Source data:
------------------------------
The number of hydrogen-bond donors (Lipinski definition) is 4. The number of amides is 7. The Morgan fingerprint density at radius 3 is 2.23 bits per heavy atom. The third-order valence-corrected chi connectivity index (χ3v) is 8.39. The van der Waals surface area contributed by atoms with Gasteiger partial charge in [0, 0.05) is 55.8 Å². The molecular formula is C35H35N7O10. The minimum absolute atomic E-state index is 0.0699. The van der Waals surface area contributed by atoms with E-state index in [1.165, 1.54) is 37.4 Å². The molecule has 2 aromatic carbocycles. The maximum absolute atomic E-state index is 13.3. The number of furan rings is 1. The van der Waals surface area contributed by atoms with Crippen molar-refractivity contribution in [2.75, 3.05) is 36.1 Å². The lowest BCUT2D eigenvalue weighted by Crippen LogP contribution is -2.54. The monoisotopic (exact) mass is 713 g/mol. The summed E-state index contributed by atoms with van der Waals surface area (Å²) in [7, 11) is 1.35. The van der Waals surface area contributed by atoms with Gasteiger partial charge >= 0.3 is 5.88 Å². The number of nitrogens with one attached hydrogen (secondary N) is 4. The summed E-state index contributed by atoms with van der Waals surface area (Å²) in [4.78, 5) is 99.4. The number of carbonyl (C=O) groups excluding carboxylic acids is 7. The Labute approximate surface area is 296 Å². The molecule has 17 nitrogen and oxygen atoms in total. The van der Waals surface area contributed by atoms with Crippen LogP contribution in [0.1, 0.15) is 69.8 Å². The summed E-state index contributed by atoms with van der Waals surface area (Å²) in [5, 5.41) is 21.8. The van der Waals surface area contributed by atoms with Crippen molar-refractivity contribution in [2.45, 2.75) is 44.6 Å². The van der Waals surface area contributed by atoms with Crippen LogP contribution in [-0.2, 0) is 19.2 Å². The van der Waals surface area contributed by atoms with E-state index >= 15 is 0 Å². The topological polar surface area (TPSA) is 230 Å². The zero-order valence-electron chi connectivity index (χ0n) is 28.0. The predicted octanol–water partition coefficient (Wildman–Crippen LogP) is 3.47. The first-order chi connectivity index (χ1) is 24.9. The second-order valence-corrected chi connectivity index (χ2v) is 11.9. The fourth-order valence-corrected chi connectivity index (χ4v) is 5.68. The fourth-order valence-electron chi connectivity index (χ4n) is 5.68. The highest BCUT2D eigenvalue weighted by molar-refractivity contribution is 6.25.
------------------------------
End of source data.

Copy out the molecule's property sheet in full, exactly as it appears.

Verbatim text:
The number of hydrogen-bond donors (Lipinski definition) is 4. The number of amides is 7. The Morgan fingerprint density at radius 3 is 2.23 bits per heavy atom. The third-order valence-corrected chi connectivity index (χ3v) is 8.39. The van der Waals surface area contributed by atoms with Gasteiger partial charge in [0, 0.05) is 55.8 Å². The molecular formula is C35H35N7O10. The minimum absolute atomic E-state index is 0.0699. The van der Waals surface area contributed by atoms with E-state index in [1.165, 1.54) is 37.4 Å². The molecule has 2 aromatic carbocycles. The maximum absolute atomic E-state index is 13.3. The number of furan rings is 1. The van der Waals surface area contributed by atoms with Crippen molar-refractivity contribution in [2.75, 3.05) is 36.1 Å². The lowest BCUT2D eigenvalue weighted by Crippen LogP contribution is -2.54. The monoisotopic (exact) mass is 713 g/mol. The summed E-state index contributed by atoms with van der Waals surface area (Å²) in [7, 11) is 1.35. The van der Waals surface area contributed by atoms with Gasteiger partial charge >= 0.3 is 5.88 Å². The number of nitrogens with one attached hydrogen (secondary N) is 4. The summed E-state index contributed by atoms with van der Waals surface area (Å²) in [4.78, 5) is 99.4. The number of carbonyl (C=O) groups excluding carboxylic acids is 7. The Labute approximate surface area is 296 Å². The molecule has 17 nitrogen and oxygen atoms in total. The van der Waals surface area contributed by atoms with Crippen LogP contribution in [0.1, 0.15) is 69.8 Å². The summed E-state index contributed by atoms with van der Waals surface area (Å²) in [5, 5.41) is 21.8. The van der Waals surface area contributed by atoms with Crippen molar-refractivity contribution in [2.45, 2.75) is 44.6 Å². The van der Waals surface area contributed by atoms with Crippen LogP contribution in [-0.2, 0) is 19.2 Å². The van der Waals surface area contributed by atoms with E-state index >= 15 is 0 Å². The topological polar surface area (TPSA) is 230 Å². The zero-order valence-electron chi connectivity index (χ0n) is 28.0. The predicted octanol–water partition coefficient (Wildman–Crippen LogP) is 3.47. The first-order chi connectivity index (χ1) is 24.9. The second-order valence-corrected chi connectivity index (χ2v) is 11.9. The fourth-order valence-corrected chi connectivity index (χ4v) is 5.68. The fourth-order valence-electron chi connectivity index (χ4n) is 5.68. The highest BCUT2D eigenvalue weighted by molar-refractivity contribution is 6.25.